The time remaining did not admit of such delay in the advertisement as was necessary to investigate and determine the suitability of the steam-power presses or the merits of their work as compared to each other and to that of the hand roller presses. Accordingly, to afford the widest scope to the competition, and at the same time to protect the interests of the Government in any contingency, it was decided to invite proposals separately for each of the three methods of printing, and supplemental bids for each of the two kinds of steam printing, with the proviso that if the work should at any time prove unsatisfactury to the Postmaster-General, le might thereafter require it to be done on hand-roller presses, without extra charge to the Government.

The right was reserved to the Postmaster-General to make the award upon any one of the several classes of bids, thus leaving the question to be settled by the disclosures of the bidding, and a subsequent examination of the merits of the different methods of printing. To determine the lowest bid in the aggregate for all the several kinds of stamps required, it was provided that the basis of award should be the actual issues for the year ended December 31, 1884, except as to the special delivery stamps just authorized by the act of March 3, 1885, the number of which was estimated at 5,000,000 for one year. It was provided, however, that the contractor should furnish all the stamps that might be required during the contract term; without reference to the numbers specified as the basis of award.

The following in the blank form of proposals furnished to bidders will sbow the several kinds and numbers of stamps constituting the ba is of award, and the classification of the bids for the various methods of doing the work, viz:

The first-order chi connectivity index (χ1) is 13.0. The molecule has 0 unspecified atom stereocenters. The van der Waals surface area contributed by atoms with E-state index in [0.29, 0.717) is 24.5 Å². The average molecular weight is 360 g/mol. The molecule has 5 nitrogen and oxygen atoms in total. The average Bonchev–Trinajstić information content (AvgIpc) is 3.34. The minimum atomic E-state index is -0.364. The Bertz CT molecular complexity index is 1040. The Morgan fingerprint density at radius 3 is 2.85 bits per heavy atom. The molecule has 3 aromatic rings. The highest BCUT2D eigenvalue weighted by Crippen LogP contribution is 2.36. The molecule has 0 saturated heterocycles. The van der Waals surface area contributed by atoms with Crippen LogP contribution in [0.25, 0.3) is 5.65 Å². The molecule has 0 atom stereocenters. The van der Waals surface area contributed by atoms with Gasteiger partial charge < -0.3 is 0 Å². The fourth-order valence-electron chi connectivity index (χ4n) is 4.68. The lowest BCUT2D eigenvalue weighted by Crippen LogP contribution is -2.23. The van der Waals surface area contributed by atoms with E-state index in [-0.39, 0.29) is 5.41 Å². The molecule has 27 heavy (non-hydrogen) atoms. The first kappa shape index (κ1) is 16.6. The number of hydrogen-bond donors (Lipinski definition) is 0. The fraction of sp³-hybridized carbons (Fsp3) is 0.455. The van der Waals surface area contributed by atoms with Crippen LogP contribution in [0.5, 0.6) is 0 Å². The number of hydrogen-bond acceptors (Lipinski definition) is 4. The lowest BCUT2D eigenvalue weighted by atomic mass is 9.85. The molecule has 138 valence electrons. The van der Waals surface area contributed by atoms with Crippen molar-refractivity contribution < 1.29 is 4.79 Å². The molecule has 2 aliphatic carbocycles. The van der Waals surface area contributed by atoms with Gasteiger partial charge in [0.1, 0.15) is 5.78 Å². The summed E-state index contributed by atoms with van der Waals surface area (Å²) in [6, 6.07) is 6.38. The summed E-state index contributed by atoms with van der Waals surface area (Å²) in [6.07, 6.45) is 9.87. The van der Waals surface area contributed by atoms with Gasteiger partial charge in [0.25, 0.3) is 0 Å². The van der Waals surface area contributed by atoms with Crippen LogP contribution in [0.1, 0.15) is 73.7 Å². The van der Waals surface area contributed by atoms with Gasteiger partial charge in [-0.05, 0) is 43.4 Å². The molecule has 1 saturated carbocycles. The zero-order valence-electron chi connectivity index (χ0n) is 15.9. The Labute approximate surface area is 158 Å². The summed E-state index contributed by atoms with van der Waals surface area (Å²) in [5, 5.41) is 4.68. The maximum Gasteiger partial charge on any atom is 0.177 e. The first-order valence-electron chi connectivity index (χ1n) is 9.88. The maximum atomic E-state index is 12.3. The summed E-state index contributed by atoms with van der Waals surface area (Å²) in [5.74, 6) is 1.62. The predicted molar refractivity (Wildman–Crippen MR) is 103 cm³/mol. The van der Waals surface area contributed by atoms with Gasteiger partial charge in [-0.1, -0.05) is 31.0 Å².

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To insure the good faith of bidders, and the just performance of the contract, it was provided as follows:

Each proposal must be signed by the individual or partnership making it, and when inade by a partnersbip the pame of each partner thereof must be dinclosed; and it wust be accompanied with a guarantee, signed by at least two responsible guarantors, tbat the bidder.sball, within ten days after being called upon to do so, execute a contract, with at least two good and suficient sureties of the character, and to be certified as hereinafter required, to furnish promptly, and in quantities as ordered, tho article or articles to be furnished by him, and faithtoully and diligently to keep, perform, and abide by each and every of the requiremenis, provisions, and terms of such covtract, and these specifications to be thereto annexed, the responsibility and sufficiency of the signers to such guaranty to be certified to by a district or circuit judge of the United States; and by such contract the contractor and his suretics shall covenant and agree that in case he said contractor shall fail to do or perforin all or any of the covenants, stipulations and agreements of said contract on the part of the said contractor to be performed as therein set forth, the said contractor avd his sureties shall forieit and pay to the United States of America the sum of $200,000, for which said forfeiture the said contractor and bis sureties shall be jointly and severally liable, as - fised, settled, and liquidated damages, and not as a penalty to be sued for in tho name of the United States. Such sureties shall justify their responsibility by affidavit, slowing that they severally owy and possess property of the lear value in the aggregate of $400,000 over and above all debts and liabilities and all property by law exempt from execution, to be sworn to before a district or circuit judge of the United States, and to be approved by him.

If the bidder to whom the first award may be made should fail to enter into a contract, as herein provided for, then the award may be annulled, and the contract let